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See detailFurther insight into the role of metacognitive beliefs in schizophrenia and OCD patients: Testing a mediation model
Bortolon, C; Laroi, Frank ULg; Stephan, Y et al

in Psychiatry Research (2014), 220

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See detailAuditory hallucinations in persons with and without a need for care
Johns; Kompus, K; Connell, M et al

in Schizophrenia Bulletin (2014), 40

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See detailInterdisciplinary approaches to the phenomenology of auditory verbal hallucinations
Woods, A; Jones, N; Bernini, M et al

in Schizophrenia Bulletin (2014), 40

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See detailCulture and hallucinations: overview and future directions
Laroi, Frank ULg; Luhrmann, T; Bell, V et al

in Schizophrenia Bulletin (2014), 40

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See detailVisual hallucinations in the psychosis-spectrum, and comparative information from neurodegenerative disorders and eye disease
Waters, F; Collerton, D; ffytche, D et al

in Schizophrenia Bulletin (2014), 40

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See detailMultitasking capacities in persons diagnosed with schizophrenia: A preliminary examination of their neurocognitive underpinnings and ability to predict real world functioning
Laloyaux, Julien ULg; Van der Linden, Martial ULg; Levaux, Marie-Noëlle ULg et al

in Psychiatry Research (2014), 217

Difficulties in everyday life activities are core features of persons diagnosed with schizophrenia and in particular during multitasking activities. However, at present, patients' multitasking capacities ... [more ▼]

Difficulties in everyday life activities are core features of persons diagnosed with schizophrenia and in particular during multitasking activities. However, at present, patients' multitasking capacities have not been adequately examined in the literature due to an absence of suitable assessment strategies. We thus recently developed a computerized real-life activity task designed to take into account the complex and multitasking nature of certain everyday life activities where participants are required to prepare a room for a meeting. Twenty-one individuals diagnosed with schizophrenia and 20 matched healthy controls completed the computerized task. Patients were also evaluated with a cognitive battery, measures of symptomatology and real world functioning. To examine the ecological validity, 14 other patients were recruited and were given the computerized version and a real version of the meeting preparation task. Results showed that performance on the computerized task was significantly correlated with executive functioning, pointing to the major implication of these cognitive processes in multitasking situations. Performance on the computerized task also significantly predicted up to 50% of real world functioning. Moreover, the computerized task demonstrated good ecological validity. These findings suggest the importance of evaluating multitasking capacities in patients diagnosed with schizophrenia in order to predict real world functioning. [less ▲]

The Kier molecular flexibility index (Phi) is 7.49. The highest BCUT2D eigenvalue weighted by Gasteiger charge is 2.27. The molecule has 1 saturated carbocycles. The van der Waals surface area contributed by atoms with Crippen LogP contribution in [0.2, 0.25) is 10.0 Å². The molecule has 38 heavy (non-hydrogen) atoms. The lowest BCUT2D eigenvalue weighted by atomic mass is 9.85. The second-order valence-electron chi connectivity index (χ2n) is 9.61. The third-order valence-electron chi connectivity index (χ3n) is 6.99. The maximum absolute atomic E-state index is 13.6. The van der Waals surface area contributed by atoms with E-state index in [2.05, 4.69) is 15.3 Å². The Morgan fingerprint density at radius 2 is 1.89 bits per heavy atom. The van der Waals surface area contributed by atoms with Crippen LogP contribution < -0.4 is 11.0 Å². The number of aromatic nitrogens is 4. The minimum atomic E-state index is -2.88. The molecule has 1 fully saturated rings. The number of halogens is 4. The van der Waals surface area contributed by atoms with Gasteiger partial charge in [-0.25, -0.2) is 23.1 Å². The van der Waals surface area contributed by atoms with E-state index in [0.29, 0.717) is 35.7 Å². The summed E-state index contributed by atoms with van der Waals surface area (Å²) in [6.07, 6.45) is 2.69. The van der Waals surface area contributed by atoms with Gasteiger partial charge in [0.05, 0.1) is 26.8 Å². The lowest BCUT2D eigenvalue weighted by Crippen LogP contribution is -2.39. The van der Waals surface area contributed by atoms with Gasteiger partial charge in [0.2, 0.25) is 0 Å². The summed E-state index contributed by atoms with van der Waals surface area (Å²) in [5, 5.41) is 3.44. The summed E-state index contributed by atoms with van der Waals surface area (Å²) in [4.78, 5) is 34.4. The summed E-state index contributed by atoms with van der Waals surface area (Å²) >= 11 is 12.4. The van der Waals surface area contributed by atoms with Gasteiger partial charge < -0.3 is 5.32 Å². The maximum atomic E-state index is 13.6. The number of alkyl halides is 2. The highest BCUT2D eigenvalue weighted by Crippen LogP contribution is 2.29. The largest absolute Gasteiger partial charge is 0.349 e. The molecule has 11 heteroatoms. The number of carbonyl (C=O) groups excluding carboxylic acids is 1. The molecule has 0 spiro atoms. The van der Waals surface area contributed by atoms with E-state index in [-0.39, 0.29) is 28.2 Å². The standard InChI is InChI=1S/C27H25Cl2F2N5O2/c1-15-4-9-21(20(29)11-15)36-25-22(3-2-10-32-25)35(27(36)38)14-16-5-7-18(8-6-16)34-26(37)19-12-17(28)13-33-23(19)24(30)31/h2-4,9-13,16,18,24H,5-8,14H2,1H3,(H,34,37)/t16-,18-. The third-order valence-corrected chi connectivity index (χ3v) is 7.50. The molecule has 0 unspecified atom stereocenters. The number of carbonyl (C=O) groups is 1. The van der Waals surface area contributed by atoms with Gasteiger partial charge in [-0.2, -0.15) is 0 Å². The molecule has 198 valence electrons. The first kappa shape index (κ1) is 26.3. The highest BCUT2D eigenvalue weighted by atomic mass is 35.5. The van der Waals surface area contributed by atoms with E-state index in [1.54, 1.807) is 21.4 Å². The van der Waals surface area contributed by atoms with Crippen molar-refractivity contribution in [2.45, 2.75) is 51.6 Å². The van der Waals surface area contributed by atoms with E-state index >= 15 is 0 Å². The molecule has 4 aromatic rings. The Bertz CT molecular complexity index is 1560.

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See detailMultitasking capacities in persons diagnosed with schizophrenia: A preliminary examination of their neurocognitive underpinnings and ability to predict real world functioning
Laloyaux, Julien ULg; Van der Linden, Martial ULg; Levaux, Marie-Noëlle ULg et al

in Psychiatry Research (2014), 217

Difficulties in everyday life activities are core features of persons diagnosed with schizophrenia and in particular during multitasking activities. However, at present, patients' multitasking capacities ... [more ▼]

Difficulties in everyday life activities are core features of persons diagnosed with schizophrenia and in particular during multitasking activities. However, at present, patients' multitasking capacities have not been adequately examined in the literature due to an absence of suitable assessment strategies. We thus recently developed a computerized real-life activity task designed to take into account the complex and multitasking nature of certain everyday life activities where participants are required to prepare a room for a meeting. Twenty-one individuals diagnosed with schizophrenia and 20 matched healthy controls completed the computerized task. Patients were also evaluated with a cognitive battery, measures of symptomatology and real world functioning. To examine the ecological validity, 14 other patients were recruited and were given the computerized version and a real version of the meeting preparation task. Results showed that performance on the computerized task was significantly correlated with executive functioning, pointing to the major implication of these cognitive processes in multitasking situations. Performance on the computerized task also significantly predicted up to 50% of real world functioning. Moreover, the computerized task demonstrated good ecological validity. These findings suggest the importance of evaluating multitasking capacities in patients diagnosed with schizophrenia in order to predict real world functioning. [less ▲]

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See detailMultitasking capacities in persons diagnosed with schizophrenia: A preliminary examination of their neurocognitive underpinnings and ability to predict real world functioning
Laloyaux, Julien ULg; Van der Linden, Martial ULg; Levaux, Marie-Noëlle ULg et al

in Psychiatry Research (2014), 217